Prof. Jonathan Silverman Wins Award for Latest Book on Cash
By Marlon Pitter
Legendary singer and songwriter Johnny Cash left an indelible mark on the music industry and American culture, blending poignant country music with rock ’n’ roll over a multidecade span that reached from the mid-1950s until his death in 2003.
With more than 11 million monthly listeners on Spotify, as well as appearances in dozens of movies and TV shows throughout his career, Cash’s legacy endures with fans around the world.
Jonathan Silverman, chair of the English department and director of the American Studies program, detailed Cash’s global fandom in his 2020 book “Johnny Cash International.” Silverman recently earned the Peggy O’Brien Book Prize from the Irish Association for American Studies for his second book on the esteemed artist. (He published “Nine Choices: Johnny Cash and American Culture” in 2010).
It wasn’t until he was earning his Ph.D. in American studies at the University of Texas at Austin that Silverman, who was not a country music fan, got interested in Cash’s music.
“Over time, I started developing an interest,” he says. “I was just curious.”
Silverman shared his perspective on Cash’s lasting popularity and how his music still impacts American culture 20 years after his death.
Q: What sparked your interest in Johnny Cash?
A: I didn't really like country music, and I noticed my friends liked him. I started listening to him, and I said, “Oh, he's country, but not really country.” He has sort of a country voice, but he has a broader array of musical genres associated with him. That was the beginning, but the thing that really kicked it off was in 1994 when he recorded an album (“American Recordings”) with Rick Rubin, who's best known for being a rap producer.
Then I read his autobiography, and his autobiography is really interesting. It's a very smart book. Rarely do you read an autobiography that is so candid about his instability. That's really where I became interested in him. I was always a music fan, but never a music scholar, so that was sort of a jump for me.
Q: What were the differences between the writing processes for each of your Johnny Cash books?
A: The first one (“Nine Choices: Johnny Cash and American Culture”) was my first single-authored monograph, so it was something that I did on my own. I had people reading it as I went along and got feedback at various times, but basically, it was a solo effort, and it was really just about him. It was about his life, and there was some stuff about his international work, but mostly it was just about his life as a recording artist in the United States.
The second one (“Johnny Cash International”) was a full collaboration with Michael Hinds (an associate professor of English at Dublin City University), and we wrote all of it together. We wrote separate chapters, but we heavily edited each other's work.
It is more about his fans and the reach he has throughout the world. There is a (trend) in American Studies to try to have more connections to international culture, but I have to say I wasn't really conscious of that when I was writing it. It's mostly that this book was really interesting. This idea of following an American icon around the world was really appealing to me because I'm always interested in the relationship between the United States and the rest of the world.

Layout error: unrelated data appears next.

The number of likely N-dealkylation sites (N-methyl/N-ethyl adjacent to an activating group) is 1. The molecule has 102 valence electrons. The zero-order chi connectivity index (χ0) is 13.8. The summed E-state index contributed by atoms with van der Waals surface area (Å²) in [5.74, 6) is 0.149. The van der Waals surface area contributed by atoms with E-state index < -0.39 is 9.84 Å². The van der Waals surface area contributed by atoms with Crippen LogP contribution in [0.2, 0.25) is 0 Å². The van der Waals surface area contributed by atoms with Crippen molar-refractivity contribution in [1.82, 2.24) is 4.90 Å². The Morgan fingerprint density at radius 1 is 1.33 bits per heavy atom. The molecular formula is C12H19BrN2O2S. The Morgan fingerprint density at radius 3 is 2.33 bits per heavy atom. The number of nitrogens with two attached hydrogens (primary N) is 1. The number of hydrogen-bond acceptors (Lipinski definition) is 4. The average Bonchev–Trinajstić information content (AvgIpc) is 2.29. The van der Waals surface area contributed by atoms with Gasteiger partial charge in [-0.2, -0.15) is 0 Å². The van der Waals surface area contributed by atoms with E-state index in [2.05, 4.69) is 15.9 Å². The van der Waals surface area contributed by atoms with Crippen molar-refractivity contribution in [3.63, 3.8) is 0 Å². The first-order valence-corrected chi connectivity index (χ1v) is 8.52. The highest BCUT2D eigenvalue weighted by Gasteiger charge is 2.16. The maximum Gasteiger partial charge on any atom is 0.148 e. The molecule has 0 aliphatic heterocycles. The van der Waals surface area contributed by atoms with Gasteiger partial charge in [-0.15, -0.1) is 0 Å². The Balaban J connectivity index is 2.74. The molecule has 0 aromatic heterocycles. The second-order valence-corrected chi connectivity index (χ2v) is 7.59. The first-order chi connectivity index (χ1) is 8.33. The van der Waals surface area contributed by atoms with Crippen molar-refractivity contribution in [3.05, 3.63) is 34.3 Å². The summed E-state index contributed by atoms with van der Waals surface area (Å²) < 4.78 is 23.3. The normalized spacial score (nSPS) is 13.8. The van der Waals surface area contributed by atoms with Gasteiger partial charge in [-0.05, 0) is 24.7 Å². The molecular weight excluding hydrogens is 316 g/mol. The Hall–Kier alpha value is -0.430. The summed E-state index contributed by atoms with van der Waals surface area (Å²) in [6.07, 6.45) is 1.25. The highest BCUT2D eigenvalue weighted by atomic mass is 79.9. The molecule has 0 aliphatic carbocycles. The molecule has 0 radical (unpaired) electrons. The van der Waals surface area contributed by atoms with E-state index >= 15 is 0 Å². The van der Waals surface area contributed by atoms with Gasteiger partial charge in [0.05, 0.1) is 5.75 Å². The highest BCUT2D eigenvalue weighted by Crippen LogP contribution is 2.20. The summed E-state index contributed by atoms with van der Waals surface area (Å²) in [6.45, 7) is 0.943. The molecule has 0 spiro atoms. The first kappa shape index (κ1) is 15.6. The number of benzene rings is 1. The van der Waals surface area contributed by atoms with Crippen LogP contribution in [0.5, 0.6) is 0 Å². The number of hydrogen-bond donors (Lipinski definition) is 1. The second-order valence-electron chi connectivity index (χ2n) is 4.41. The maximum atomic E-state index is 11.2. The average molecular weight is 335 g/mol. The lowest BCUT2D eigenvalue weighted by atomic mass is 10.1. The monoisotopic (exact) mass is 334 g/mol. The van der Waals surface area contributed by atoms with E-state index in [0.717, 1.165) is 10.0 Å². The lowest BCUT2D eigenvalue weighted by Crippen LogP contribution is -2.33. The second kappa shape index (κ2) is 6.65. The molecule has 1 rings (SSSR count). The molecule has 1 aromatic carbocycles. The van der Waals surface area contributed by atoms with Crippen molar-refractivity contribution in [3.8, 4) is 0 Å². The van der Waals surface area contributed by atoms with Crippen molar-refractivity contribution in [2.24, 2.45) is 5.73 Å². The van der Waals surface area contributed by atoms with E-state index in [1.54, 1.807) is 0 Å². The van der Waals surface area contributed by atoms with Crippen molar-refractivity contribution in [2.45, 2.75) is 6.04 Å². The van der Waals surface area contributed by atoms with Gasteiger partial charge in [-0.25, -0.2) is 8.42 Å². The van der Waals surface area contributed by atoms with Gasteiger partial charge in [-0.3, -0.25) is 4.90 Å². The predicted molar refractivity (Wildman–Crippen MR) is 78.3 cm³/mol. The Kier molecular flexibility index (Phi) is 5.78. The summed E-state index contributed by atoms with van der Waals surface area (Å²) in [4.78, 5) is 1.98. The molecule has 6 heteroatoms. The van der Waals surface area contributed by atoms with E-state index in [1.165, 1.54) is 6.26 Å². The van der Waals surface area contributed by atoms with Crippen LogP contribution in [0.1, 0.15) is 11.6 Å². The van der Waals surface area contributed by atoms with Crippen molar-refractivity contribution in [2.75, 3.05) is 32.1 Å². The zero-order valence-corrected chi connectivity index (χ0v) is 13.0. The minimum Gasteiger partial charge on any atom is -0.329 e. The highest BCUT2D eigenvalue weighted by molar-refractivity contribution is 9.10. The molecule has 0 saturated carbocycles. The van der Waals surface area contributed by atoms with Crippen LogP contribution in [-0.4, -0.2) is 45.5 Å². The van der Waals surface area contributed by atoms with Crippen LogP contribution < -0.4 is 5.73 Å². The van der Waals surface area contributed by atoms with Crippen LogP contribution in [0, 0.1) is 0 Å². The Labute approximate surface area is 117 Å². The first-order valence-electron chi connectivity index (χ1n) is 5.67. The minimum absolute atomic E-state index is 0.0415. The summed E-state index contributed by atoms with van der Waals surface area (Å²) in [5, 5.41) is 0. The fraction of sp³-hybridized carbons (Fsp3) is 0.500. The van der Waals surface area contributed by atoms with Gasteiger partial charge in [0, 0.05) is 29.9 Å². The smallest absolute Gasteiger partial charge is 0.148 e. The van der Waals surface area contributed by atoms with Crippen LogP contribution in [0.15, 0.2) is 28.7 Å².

Q: You and your coauthor recently received an award from the Irish Association for American Studies for “Johnny Cash International.” What was that like?
A: My co-author and I worked on that book, and it came out during COVID. It came out in June 2020, so we never really had any way of celebrating its publication. I did quite a few readings for the first Johnny Cash book. We couldn't really have anything (for “Johnny Cash International”), so it was nice to be able to celebrate something that we really spent a lot of time on and have others recognize it as something that was valuable and useful for them. Scholarly books tend to be purchased by libraries and used for research, so it's nice when a bigger audience finds it and enjoys it.
Q: What can students in American studies take from learning about Johnny Cash?
A: In American studies, one approach is to find something you're interested in and then try to put that particular person, movement, movie, novel or memoir in some sort of context. That's always been true for me. I always wanted to know why something exists at a particular time.
One of the first American studies projects I did was about baseball, and I needed to know a lot about American baseball history to really understand the literature of baseball. To understand Johnny Cash, I need to understand the history of music. I need to understand a little bit about the politics of the ’50s and ’60s. I need to know something about how the music business operates. I need to know about the Vietnam War, about television. For “Johnny Cash International,” I needed to know, “How did Johnny Cash's music get into various places?”
American studies is really a discipline about context. I think that's the lesson I would take in terms of American studies.
Q: How does Johnny Cash's legacy continue to endure 20 years after his death?
A: A lot of it is through movies. For example, one of his songs is one of the beginning songs of the modern version of “Dawn of the Dead.” Another one is at the end of “Logan.” I also think that since a lot of music is available in a way it wasn't 40 years ago, people find it easier in different ways.
He's also one of these figures that, when (people) find him, they want to find … all sorts of things out about him. There was a movie made about him, and (there continue to be new projects about) him. There have been quite a few books about Johnny Cash besides ours that have come out in the last 10 years, including one that got some attention in the last year, so I think when people continue to write (about) and listen to him, the legacy continues.